Full details of the service at Westminster Abbey that will see the coronation of King Charles The Third and his wife Queen Camilla have been released.
The Procession of The King and Queen
Following the choir, religious and Commonwealth leaders, Their Majesties will enter Westminster Abbey to the anthem I Was Glad, a version of Psalm 122 set to music by Sir Hubert Parry, the composer of Jerusalem. Parry’s setting contains the cry ‘Vivat Rex!’ (Long Live the King!) which will be proclaimed by scholars from Westminster School.
A Moment of Silent Prayer
The Royal Couple take a moment to reflect and pay homage to God.
Greeting and Introduction
The Archbishop of Canterbury welcomes the congregation with a blessing.
This is the first element of the traditional English Coronation Rite in which the congregation affirms support for the King by exclaiming: ‘God Save King Charles.’
A representation of Sovereign power, the Sovereign’s Orb is placed in The King’s palm
The Presentation of the Holy Bible
A copy of the Bible is gifted to the King, symbolically setting the ‘word of God’ above all human laws. The Moderator of the General Assembly of the Church of Scotland will tell the King: ‘Here is Wisdom; This is the royal Law; These are the lively Oracles of God.’ This tradition dates back to the Coronation of William III and Mary II in 1689.
The Oaths are vows to support people of all faiths and beliefs. The Archbishop asks Charles III if he is willing to take the Oaths and to ‘promise and swear to govern’, to which the King will reply: ‘I solemnly promise so to do.’
The King’s Prayer
The Monarch offers a specially composed prayer which draws inspiration from Galatians 5 and the much-loved hymn, I Vow To Thee My Country.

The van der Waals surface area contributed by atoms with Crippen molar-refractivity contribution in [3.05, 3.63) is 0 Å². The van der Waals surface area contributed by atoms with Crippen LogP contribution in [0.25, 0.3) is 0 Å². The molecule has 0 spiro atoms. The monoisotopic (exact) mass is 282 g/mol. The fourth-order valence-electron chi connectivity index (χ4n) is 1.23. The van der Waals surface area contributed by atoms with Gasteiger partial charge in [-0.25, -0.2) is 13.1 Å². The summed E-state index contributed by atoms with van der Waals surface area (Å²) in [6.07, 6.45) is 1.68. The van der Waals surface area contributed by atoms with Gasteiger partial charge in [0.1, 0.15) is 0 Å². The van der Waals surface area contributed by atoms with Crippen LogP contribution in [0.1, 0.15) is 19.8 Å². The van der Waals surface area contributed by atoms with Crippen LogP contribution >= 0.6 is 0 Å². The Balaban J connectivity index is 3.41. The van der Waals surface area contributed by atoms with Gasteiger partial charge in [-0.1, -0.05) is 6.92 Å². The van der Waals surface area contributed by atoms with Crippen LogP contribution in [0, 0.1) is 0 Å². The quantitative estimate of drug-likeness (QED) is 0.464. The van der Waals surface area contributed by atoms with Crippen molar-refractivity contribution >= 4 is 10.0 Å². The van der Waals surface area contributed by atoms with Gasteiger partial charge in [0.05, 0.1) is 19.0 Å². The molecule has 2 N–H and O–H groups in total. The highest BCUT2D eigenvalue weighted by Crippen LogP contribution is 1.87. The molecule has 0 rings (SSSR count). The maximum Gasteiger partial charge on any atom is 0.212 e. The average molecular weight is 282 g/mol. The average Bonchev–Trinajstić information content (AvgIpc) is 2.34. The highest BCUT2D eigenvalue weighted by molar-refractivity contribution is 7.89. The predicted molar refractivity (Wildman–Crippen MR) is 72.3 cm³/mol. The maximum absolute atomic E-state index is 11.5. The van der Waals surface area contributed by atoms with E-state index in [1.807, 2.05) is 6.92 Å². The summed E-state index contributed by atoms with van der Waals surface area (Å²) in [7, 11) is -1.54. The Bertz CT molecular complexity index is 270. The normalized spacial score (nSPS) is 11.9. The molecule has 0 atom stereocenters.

Another prayer, written especially for the Coronation, addressing the theme of loving service.
Colossians 1 9:17
Prime Minister Rishi Sunak will read from the first chapter of the Epistle (which translates as ‘letter’) to the Colossians.
The Gospel — derived from the Greek for ‘Good News’ — is St Luke’s account of Jesus at worship in the synagogue.
This is an opportunity for The Archbishop to place the ceremony within a broader religious context, and explain how the themes of the celebration relate to both the public and the monarch.
As The King prepares to be anointed upon the Coronation Chair, he removes the Robes of State — signifying his humility in front of God.
The Archbishop will anoint The King on his hands, breast and head. This sacred part of the ceremony will be held behind a screen and is not broadcast on TV.
Meanwhile, the choir sing Handel’s anthem Zadok The Priest, which he composed for the Coronation of George II in 1727.
It has been sung prior to the anointing of the sovereign at the coronation of every British monarch since then.
The Presentation of Regalia
Peers from the House of Lords and senior Anglican bishops will present various symbols of royalty. Non-Christian peers will present regalia which does not bear explicit Christian motifs, affirming the different faiths that will serve under the King.
A representation of Sovereign power, the Orb is placed in The King’s palm.
The Sovereign’s Ring 1831 is composed of a mixed-cut octagonal sapphire in a gold setting overlaid with four rectangular-cut and one square-cut rubies
Similarly to rings exchanged during a marriage ceremony, the Coronation Ring is a symbol of the monarch’s promise and commitment to God. The Archbishop will tell King Charles that the ring represents ‘the covenant sworn on this day between God and King, King and people’.
The Sceptre and Rod
Another piece of regalia loaded with significance, the Sceptre represents temporal power and authority. The Rod of Equity and Mercy represents the Monarch’s spiritual role and his pastoral care of the people.
Made of solid gold and set with precious stones, St Edward’s Crown (made in 1661) represents the King’s vocation before God, and is a reminder of the promises and vows he has made to the people.
As he crowns the King, the Archbishop will lead the congregation in declaring ‘God Save the King!’ — a loyal exclamation that has been part of the Coronation ritual since 1689.